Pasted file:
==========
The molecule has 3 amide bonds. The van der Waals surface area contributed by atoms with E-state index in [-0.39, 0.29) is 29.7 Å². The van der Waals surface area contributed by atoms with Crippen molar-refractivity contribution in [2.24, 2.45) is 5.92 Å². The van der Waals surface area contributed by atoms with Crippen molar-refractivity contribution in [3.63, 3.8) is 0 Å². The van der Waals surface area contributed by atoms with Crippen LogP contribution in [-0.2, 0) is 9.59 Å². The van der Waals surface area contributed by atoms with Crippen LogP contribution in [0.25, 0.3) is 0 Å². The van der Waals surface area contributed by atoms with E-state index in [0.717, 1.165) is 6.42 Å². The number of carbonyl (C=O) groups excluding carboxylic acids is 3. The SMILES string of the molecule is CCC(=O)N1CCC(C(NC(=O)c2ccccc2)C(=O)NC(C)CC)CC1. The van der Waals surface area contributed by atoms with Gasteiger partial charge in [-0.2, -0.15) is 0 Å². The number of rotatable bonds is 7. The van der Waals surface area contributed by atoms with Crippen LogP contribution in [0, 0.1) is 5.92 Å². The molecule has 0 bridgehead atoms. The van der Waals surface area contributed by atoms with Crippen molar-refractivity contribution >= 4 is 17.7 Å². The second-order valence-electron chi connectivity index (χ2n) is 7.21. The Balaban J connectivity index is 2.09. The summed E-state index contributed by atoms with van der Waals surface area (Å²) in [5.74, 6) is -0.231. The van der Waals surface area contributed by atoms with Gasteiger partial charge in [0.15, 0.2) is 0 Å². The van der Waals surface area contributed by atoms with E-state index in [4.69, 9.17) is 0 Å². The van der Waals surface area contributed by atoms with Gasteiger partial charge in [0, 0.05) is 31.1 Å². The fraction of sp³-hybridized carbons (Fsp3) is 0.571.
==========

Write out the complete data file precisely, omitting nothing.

The molecule has 3 amide bonds. The van der Waals surface area contributed by atoms with E-state index in [-0.39, 0.29) is 29.7 Å². The van der Waals surface area contributed by atoms with Crippen molar-refractivity contribution in [2.24, 2.45) is 5.92 Å². The van der Waals surface area contributed by atoms with Crippen molar-refractivity contribution in [3.63, 3.8) is 0 Å². The van der Waals surface area contributed by atoms with Crippen LogP contribution in [-0.2, 0) is 9.59 Å². The van der Waals surface area contributed by atoms with Crippen LogP contribution in [0.25, 0.3) is 0 Å². The van der Waals surface area contributed by atoms with E-state index in [0.717, 1.165) is 6.42 Å². The number of carbonyl (C=O) groups excluding carboxylic acids is 3. The SMILES string of the molecule is CCC(=O)N1CCC(C(NC(=O)c2ccccc2)C(=O)NC(C)CC)CC1. The van der Waals surface area contributed by atoms with Gasteiger partial charge in [-0.2, -0.15) is 0 Å². The number of rotatable bonds is 7. The van der Waals surface area contributed by atoms with Crippen LogP contribution in [0, 0.1) is 5.92 Å². The molecule has 0 bridgehead atoms. The van der Waals surface area contributed by atoms with Crippen molar-refractivity contribution >= 4 is 17.7 Å². The second-order valence-electron chi connectivity index (χ2n) is 7.21. The Balaban J connectivity index is 2.09. The summed E-state index contributed by atoms with van der Waals surface area (Å²) in [5.74, 6) is -0.231. The van der Waals surface area contributed by atoms with Gasteiger partial charge in [0.15, 0.2) is 0 Å². The van der Waals surface area contributed by atoms with E-state index in [4.69, 9.17) is 0 Å². The van der Waals surface area contributed by atoms with Gasteiger partial charge in [0, 0.05) is 31.1 Å². The fraction of sp³-hybridized carbons (Fsp3) is 0.571.